RABBIT AT REST By John Updike. New York: Alfred A. Knopf 512
HARRY (RABBIT) ANGSTROM slam-dunked his way into contemporary
fiction as the confused 26-year-old ex-jock taking time out from a
shaky marriage in John Updike's 1960 novel "Rabbit, Run."
Readers even then could sense that the fortunes of the
fair-haired basketball star at the center of this talented
newcomer's second novel had peaked at the high school free-throw
line - that Rabbit's life would never again radiate the same warm
glow of promise and approval.
That was confirmed when Updike revisited Angstrom, by then a
journeyman Linotype man, back with his wife but experiencing new
domestic upheaval in "Rabbit Redux" (1971).
Then the Pulitzer-winning "Rabbit Is Rich" (1981) chronicled
Harry rebounding from a dead-end career by taking charge at his late
father-in-law's Toyota dealership and settling into a comfortable,
complacent lifestyle in the inflationary '70s.
Now, with "Rabbit at Rest," billed as the last of the series,
Angstrom returns as an overweight, semiretired man of leisure who
seems older than his 55 years and whose obsession with sexual
gratification has been dampened slightly by another preoccupation -
his own mortality.
The story opens with Rabbit driving his wife, Janice, from their
Florida condo to an airport to meet their son, Nelson, and his
family. But the jet carrying the younger Angstroms conjures up a
strangely dark image for Harry - "his own death, shaped vaguely like
If the book's title weren't there to radiate its chilly
foreboding, that sentence and many like it would set the stage for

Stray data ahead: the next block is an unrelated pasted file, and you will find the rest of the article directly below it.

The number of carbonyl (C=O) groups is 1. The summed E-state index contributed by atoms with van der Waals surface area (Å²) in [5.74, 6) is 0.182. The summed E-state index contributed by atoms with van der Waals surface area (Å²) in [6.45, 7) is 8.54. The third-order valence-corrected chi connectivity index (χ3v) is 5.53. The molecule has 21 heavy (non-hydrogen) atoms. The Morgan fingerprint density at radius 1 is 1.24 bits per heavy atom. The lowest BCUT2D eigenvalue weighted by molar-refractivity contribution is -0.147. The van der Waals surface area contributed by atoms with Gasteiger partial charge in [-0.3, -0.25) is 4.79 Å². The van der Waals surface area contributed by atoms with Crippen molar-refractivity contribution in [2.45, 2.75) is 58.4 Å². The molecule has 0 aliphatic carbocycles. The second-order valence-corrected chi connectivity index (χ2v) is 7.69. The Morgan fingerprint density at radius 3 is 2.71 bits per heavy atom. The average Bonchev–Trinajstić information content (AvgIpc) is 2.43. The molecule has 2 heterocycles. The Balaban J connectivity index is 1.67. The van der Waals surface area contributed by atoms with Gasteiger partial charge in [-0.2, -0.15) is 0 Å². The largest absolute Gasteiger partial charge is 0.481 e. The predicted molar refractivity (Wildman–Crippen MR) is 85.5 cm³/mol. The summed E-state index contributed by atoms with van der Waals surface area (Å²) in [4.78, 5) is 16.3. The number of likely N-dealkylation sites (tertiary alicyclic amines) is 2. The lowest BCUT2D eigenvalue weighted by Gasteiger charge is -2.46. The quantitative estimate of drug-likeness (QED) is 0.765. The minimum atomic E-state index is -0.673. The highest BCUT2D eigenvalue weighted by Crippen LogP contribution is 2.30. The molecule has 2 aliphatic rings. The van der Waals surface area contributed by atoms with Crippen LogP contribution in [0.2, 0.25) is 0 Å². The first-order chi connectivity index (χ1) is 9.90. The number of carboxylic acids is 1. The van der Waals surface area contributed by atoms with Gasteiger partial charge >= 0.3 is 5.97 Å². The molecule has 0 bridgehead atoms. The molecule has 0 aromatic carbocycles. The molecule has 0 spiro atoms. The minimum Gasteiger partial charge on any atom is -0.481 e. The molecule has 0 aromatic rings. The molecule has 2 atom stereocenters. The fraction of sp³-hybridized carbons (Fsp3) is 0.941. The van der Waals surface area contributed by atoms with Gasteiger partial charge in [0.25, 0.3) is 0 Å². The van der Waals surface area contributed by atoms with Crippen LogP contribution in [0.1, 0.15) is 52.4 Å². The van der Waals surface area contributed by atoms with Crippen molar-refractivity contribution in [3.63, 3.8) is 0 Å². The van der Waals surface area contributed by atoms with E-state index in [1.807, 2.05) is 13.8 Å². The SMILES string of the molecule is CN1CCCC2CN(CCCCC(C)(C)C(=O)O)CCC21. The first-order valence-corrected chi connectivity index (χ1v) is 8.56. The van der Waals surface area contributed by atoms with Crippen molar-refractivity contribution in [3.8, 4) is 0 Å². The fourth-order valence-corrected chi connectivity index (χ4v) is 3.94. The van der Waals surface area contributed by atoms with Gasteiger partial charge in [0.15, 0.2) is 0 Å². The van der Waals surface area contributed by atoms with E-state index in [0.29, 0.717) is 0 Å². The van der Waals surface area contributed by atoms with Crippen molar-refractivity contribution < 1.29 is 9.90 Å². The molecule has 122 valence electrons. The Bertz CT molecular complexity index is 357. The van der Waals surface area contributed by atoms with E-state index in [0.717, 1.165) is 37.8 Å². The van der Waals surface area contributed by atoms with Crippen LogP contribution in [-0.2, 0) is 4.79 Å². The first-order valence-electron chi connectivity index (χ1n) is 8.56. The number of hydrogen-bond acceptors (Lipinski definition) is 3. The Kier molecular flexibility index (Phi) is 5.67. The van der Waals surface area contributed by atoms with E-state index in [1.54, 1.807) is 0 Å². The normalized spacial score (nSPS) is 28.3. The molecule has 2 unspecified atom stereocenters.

the final page, where Rabbit, in a hospital coronary unit after two
heart attacks and an angioplasty, described in deliberately
repugnant detail, tells himself, "enough. Maybe. Enough."
In between, the book is skillfully plotted to catch readers up in
one little mystery after another: Why has Nelson gotten so edgy?
Where does he disappear to? Is he involved in drug-dealing or
embezzling, as his father comes to suspect? Will a crisis or two
strengthen this aching family's fragile ties? Will involvement in a
women's self-help group transform Janice? Will she make it as a
The backdrop for the tale is Updike's atmospheric prose-portrait
of the '80s, sometimes artificially intrusive but always keenly
observed: the "anesthesia" under Reagan with "everything falling
apart, airplanes, bridges ... making money out of nothing"; the
terror among some whites of driving through a black neighborhood;
"television's tireless energy"; the dying out of local accents; an
AIDS victim's remark that his parents' marriage showed him
"something to avoid," the "Technicolor glop McDonald's puts on
everything - pure chemicals."
The symbolic links between Harry and his country become a bit
strained when Rabbit dresses up as Uncle Sam for an Independence Day
parade, but Updike is effective and subtle in tying up the loose
ends of Harry's life with seamless cameo appearances by the key
characters from the earlier books.
The invariably black humor comes at the expense of Florida as a
waiting room for the mortuary, doctors with a discomfiting bedside
manner, and a Japanese auto executive who is nonplussed by America's
relaxed attitude about business.
Underscoring Rabbit's uneasy feeling that the years are piling up
are the carefully cataloged contrasts between his fictional
Pennsylvania hometown five decades ago and today - the houses
holding the "ghost of someone he once knew who is now gone," his
recollections of things "most of the people in the world know about
only from books. …